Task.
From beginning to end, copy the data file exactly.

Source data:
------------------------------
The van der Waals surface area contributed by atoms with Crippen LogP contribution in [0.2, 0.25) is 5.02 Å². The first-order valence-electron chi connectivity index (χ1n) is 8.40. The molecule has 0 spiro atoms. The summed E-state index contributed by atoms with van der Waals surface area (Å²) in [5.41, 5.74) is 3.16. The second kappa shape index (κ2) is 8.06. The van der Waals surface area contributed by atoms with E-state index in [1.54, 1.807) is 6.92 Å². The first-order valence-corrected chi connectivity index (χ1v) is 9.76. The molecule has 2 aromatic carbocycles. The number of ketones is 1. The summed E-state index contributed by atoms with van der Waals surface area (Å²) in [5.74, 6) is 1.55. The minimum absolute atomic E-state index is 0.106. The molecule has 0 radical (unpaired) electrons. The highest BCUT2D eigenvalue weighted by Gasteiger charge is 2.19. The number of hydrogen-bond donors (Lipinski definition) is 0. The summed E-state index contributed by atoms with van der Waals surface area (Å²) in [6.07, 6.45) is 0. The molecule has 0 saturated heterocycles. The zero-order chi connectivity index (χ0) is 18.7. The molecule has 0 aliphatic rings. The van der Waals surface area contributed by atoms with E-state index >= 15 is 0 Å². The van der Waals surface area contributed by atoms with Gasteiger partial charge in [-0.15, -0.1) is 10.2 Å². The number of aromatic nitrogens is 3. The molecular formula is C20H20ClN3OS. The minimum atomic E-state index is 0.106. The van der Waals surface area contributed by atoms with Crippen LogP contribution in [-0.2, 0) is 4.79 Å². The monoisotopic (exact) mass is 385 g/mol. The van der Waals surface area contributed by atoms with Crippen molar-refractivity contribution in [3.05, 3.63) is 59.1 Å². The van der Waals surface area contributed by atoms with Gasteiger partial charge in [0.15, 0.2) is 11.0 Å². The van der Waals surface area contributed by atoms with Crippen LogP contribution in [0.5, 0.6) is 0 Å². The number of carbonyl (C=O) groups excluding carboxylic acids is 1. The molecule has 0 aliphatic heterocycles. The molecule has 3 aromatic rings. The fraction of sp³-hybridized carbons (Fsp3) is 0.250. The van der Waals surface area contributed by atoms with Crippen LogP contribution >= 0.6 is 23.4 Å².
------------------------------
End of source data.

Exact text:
The van der Waals surface area contributed by atoms with Crippen LogP contribution in [0.2, 0.25) is 5.02 Å². The first-order valence-electron chi connectivity index (χ1n) is 8.40. The molecule has 0 spiro atoms. The summed E-state index contributed by atoms with van der Waals surface area (Å²) in [5.41, 5.74) is 3.16. The second kappa shape index (κ2) is 8.06. The van der Waals surface area contributed by atoms with E-state index in [1.54, 1.807) is 6.92 Å². The first-order valence-corrected chi connectivity index (χ1v) is 9.76. The molecule has 2 aromatic carbocycles. The number of ketones is 1. The summed E-state index contributed by atoms with van der Waals surface area (Å²) in [5.74, 6) is 1.55. The minimum absolute atomic E-state index is 0.106. The molecule has 0 radical (unpaired) electrons. The highest BCUT2D eigenvalue weighted by Gasteiger charge is 2.19. The number of hydrogen-bond donors (Lipinski definition) is 0. The summed E-state index contributed by atoms with van der Waals surface area (Å²) in [6.07, 6.45) is 0. The molecule has 0 saturated heterocycles. The zero-order chi connectivity index (χ0) is 18.7. The molecule has 0 aliphatic rings. The van der Waals surface area contributed by atoms with E-state index >= 15 is 0 Å². The van der Waals surface area contributed by atoms with Gasteiger partial charge in [-0.15, -0.1) is 10.2 Å². The number of aromatic nitrogens is 3. The molecular formula is C20H20ClN3OS. The minimum atomic E-state index is 0.106. The van der Waals surface area contributed by atoms with Crippen LogP contribution in [-0.2, 0) is 4.79 Å². The monoisotopic (exact) mass is 385 g/mol. The van der Waals surface area contributed by atoms with Crippen molar-refractivity contribution in [3.05, 3.63) is 59.1 Å². The van der Waals surface area contributed by atoms with Gasteiger partial charge in [0.15, 0.2) is 11.0 Å². The van der Waals surface area contributed by atoms with Crippen LogP contribution in [0.5, 0.6) is 0 Å². The number of carbonyl (C=O) groups excluding carboxylic acids is 1. The molecule has 0 aliphatic heterocycles. The molecule has 3 aromatic rings. The fraction of sp³-hybridized carbons (Fsp3) is 0.250. The van der Waals surface area contributed by atoms with Crippen LogP contribution >= 0.6 is 23.4 Å².